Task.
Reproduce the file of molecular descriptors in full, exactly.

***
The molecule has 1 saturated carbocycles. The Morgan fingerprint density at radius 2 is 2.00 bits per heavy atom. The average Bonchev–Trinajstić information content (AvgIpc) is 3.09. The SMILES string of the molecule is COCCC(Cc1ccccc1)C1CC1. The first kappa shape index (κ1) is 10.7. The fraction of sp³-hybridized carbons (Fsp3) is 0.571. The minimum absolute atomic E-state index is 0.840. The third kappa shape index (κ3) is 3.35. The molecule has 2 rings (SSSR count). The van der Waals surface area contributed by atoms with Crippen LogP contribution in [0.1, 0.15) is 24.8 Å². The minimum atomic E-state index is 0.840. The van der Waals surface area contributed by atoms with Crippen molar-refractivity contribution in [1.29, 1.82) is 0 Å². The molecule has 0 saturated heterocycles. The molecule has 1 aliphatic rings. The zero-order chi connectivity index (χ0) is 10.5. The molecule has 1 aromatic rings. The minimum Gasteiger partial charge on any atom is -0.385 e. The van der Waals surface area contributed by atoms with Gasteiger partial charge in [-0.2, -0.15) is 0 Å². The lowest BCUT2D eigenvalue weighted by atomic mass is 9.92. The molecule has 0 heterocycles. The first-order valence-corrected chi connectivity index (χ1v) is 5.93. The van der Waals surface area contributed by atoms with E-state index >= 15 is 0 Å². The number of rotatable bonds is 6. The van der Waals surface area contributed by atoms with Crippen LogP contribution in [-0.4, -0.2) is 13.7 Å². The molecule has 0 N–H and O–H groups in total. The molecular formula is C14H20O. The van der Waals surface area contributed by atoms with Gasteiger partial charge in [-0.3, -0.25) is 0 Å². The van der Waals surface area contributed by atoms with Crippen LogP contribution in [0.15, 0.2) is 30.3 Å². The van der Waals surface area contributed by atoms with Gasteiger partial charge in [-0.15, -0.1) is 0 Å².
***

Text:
The molecule has 1 saturated carbocycles. The Morgan fingerprint density at radius 2 is 2.00 bits per heavy atom. The average Bonchev–Trinajstić information content (AvgIpc) is 3.09. The SMILES string of the molecule is COCCC(Cc1ccccc1)C1CC1. The first kappa shape index (κ1) is 10.7. The fraction of sp³-hybridized carbons (Fsp3) is 0.571. The minimum absolute atomic E-state index is 0.840. The third kappa shape index (κ3) is 3.35. The molecule has 2 rings (SSSR count). The van der Waals surface area contributed by atoms with Crippen LogP contribution in [0.1, 0.15) is 24.8 Å². The minimum atomic E-state index is 0.840. The van der Waals surface area contributed by atoms with Crippen molar-refractivity contribution in [1.29, 1.82) is 0 Å². The molecule has 0 saturated heterocycles. The molecule has 1 aliphatic rings. The zero-order chi connectivity index (χ0) is 10.5. The molecule has 1 aromatic rings. The minimum Gasteiger partial charge on any atom is -0.385 e. The van der Waals surface area contributed by atoms with Gasteiger partial charge in [-0.2, -0.15) is 0 Å². The lowest BCUT2D eigenvalue weighted by atomic mass is 9.92. The molecule has 0 heterocycles. The first-order valence-corrected chi connectivity index (χ1v) is 5.93. The van der Waals surface area contributed by atoms with E-state index >= 15 is 0 Å². The number of rotatable bonds is 6. The van der Waals surface area contributed by atoms with Crippen LogP contribution in [-0.4, -0.2) is 13.7 Å². The molecule has 0 N–H and O–H groups in total. The molecular formula is C14H20O. The van der Waals surface area contributed by atoms with Gasteiger partial charge in [-0.3, -0.25) is 0 Å². The van der Waals surface area contributed by atoms with Crippen LogP contribution in [0.15, 0.2) is 30.3 Å². The van der Waals surface area contributed by atoms with Gasteiger partial charge in [-0.15, -0.1) is 0 Å².